Accompanying the gameplay is a truly beautiful soundtrack composed by ko Otani. Without this composers soundtrack, I doubt the experience would be the same. The soundtrack not only manages to evoke powerful feelings of sadness but also great elation. It is masterfully engineered and it manages to raise the game to new heights. However, the compositions are entirely absent during exploration sections, really setting the mood. The mixture of silence and musical sections, truly help to emphasise the epic ‘feel’ of the battles.
The environments add an ‘artistic’ flare already present within the game. The grand sweeping landscapes are breathtaking and beautiful. The amount that the PS2 was able to be render was a technological feat brilliance, especially for the time.The scope is amazing and when you face the colosi, they truly feel colossal! The dull greens and browns really accentuate the ‘solemn’ quest! Although the landscapes are beautiful and vast, they never serve to distract the player from the mission; This is of course, completely intentional; Again, emphasising the single minded task at hand.
The story is quite simple, you are a lone wanderer, embarking upon a journey into a forbidden land. You must find a way to resurrect your love, who was sacrificed for having a cursed fate! It feels personal and devoid of unnecessary cliches. The wanderer is no chosen one; No warrior of the common folk; And no hero either! You’re a man who has lost his loved one, that’s it. Most players can relate to this, after all, we all say we’d do anything for the ones we love; And the wanderer truly means it.
The player gains respect that grows with each Colosi he takes down, especially when it is killing him bit by bit. The Wander is a tragic protagonist. The game creates a ‘Don’t-Kiss-And-Tell’ kind of character that works wonderfully. You’re never told how much he loves his beloved ‘Mono’, because quite simply put, it is shown through his actions. It certainly calls back to the old saying that “Actions speak louder than words”. The Wanderer only talks once at the beginning of the game, which makes a lot of sense contextually, as he is completely isolated for rest of his journey. The Wanderer has only one companion as company throughout his journey, and that is his trusty horse, ‘Agro’.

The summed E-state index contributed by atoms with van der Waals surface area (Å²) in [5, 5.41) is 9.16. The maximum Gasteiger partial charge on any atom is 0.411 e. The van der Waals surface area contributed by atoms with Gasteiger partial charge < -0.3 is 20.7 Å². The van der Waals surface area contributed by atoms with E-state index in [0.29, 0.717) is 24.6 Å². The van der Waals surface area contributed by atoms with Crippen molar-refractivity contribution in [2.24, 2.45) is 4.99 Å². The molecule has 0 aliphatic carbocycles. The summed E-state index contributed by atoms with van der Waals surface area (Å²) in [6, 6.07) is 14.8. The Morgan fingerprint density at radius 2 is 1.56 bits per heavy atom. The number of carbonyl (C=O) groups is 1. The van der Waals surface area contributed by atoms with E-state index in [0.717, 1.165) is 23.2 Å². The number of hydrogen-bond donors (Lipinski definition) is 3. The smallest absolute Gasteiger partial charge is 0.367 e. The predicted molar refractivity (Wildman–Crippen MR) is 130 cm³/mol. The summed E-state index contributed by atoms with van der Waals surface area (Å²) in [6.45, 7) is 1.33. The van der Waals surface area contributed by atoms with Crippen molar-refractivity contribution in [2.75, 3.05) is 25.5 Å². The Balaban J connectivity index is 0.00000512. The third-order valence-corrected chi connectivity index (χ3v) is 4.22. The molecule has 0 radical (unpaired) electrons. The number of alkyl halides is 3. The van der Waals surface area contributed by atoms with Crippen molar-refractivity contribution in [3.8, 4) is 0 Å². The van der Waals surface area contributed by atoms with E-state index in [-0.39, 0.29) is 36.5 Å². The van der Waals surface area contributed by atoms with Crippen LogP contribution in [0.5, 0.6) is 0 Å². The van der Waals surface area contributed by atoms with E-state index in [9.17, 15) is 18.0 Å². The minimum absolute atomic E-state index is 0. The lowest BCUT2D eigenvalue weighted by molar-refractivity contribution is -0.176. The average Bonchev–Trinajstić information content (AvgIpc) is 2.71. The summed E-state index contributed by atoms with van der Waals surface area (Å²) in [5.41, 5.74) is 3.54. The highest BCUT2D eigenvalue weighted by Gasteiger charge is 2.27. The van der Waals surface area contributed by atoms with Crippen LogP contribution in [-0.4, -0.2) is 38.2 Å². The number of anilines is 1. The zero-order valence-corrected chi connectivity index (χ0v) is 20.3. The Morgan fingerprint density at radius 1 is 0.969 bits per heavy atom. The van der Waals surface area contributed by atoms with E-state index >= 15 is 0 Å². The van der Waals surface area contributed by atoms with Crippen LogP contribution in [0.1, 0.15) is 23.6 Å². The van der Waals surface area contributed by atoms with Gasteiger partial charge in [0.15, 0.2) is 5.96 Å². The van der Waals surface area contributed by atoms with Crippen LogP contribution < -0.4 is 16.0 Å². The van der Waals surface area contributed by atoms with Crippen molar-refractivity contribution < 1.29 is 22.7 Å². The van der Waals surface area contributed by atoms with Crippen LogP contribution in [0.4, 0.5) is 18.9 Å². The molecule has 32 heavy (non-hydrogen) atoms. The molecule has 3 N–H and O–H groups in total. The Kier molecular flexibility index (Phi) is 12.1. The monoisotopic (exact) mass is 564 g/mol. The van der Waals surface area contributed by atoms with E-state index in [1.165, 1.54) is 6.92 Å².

The game truly stands as a Colossal achievement. The gist of what I’m saying, is that the story is expertly crafted and can be called something many games try and fail to be…original!
The Story -
The Gameplay -
The Experience -
The Presentation -
The Sound -
The Value For Money -
I Give This Game A
A Gamer who loves pretty much all genres of Games! (More so RPG, FPS, Survival Horror, Action Adventure etc.) Known to collect “Retro Games and Consoles” and also for being guilty of having an ever expanding back log of games. To get to know him better and see what he’s been up to, catch him online via his Gaming Accounts… You know what to do!